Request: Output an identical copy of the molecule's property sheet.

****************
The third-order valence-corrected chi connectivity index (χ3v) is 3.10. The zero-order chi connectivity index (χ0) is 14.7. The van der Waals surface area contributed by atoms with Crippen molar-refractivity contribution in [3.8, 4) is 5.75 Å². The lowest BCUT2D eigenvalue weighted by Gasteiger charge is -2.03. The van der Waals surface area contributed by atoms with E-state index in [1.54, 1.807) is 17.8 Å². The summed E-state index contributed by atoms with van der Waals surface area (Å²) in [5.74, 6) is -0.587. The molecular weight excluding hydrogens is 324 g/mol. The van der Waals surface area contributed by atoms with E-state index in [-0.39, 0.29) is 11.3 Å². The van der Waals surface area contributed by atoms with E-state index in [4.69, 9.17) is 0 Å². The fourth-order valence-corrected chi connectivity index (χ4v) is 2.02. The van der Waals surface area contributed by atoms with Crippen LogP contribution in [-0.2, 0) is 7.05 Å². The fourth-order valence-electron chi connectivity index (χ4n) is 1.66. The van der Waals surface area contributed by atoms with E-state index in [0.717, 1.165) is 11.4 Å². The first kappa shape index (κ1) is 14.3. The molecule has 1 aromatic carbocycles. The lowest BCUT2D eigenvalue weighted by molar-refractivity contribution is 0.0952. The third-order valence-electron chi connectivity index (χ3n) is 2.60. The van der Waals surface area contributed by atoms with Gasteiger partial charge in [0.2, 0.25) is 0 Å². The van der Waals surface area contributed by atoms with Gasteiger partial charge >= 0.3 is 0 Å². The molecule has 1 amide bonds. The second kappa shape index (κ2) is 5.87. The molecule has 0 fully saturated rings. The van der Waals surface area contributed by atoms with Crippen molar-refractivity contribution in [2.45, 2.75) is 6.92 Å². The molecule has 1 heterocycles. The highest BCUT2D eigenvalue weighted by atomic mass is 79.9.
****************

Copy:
The third-order valence-corrected chi connectivity index (χ3v) is 3.10. The zero-order chi connectivity index (χ0) is 14.7. The van der Waals surface area contributed by atoms with Crippen molar-refractivity contribution in [3.8, 4) is 5.75 Å². The lowest BCUT2D eigenvalue weighted by Gasteiger charge is -2.03. The van der Waals surface area contributed by atoms with E-state index in [1.54, 1.807) is 17.8 Å². The summed E-state index contributed by atoms with van der Waals surface area (Å²) in [5.74, 6) is -0.587. The molecular weight excluding hydrogens is 324 g/mol. The van der Waals surface area contributed by atoms with E-state index in [-0.39, 0.29) is 11.3 Å². The van der Waals surface area contributed by atoms with E-state index in [4.69, 9.17) is 0 Å². The fourth-order valence-corrected chi connectivity index (χ4v) is 2.02. The van der Waals surface area contributed by atoms with Crippen LogP contribution in [-0.2, 0) is 7.05 Å². The fourth-order valence-electron chi connectivity index (χ4n) is 1.66. The van der Waals surface area contributed by atoms with E-state index in [0.717, 1.165) is 11.4 Å². The first kappa shape index (κ1) is 14.3. The molecule has 1 aromatic carbocycles. The lowest BCUT2D eigenvalue weighted by molar-refractivity contribution is 0.0952. The third-order valence-electron chi connectivity index (χ3n) is 2.60. The van der Waals surface area contributed by atoms with Gasteiger partial charge in [0.2, 0.25) is 0 Å². The van der Waals surface area contributed by atoms with Gasteiger partial charge >= 0.3 is 0 Å². The molecule has 1 amide bonds. The second kappa shape index (κ2) is 5.87. The molecule has 0 fully saturated rings. The van der Waals surface area contributed by atoms with Crippen molar-refractivity contribution in [2.45, 2.75) is 6.92 Å². The molecule has 1 heterocycles. The highest BCUT2D eigenvalue weighted by atomic mass is 79.9.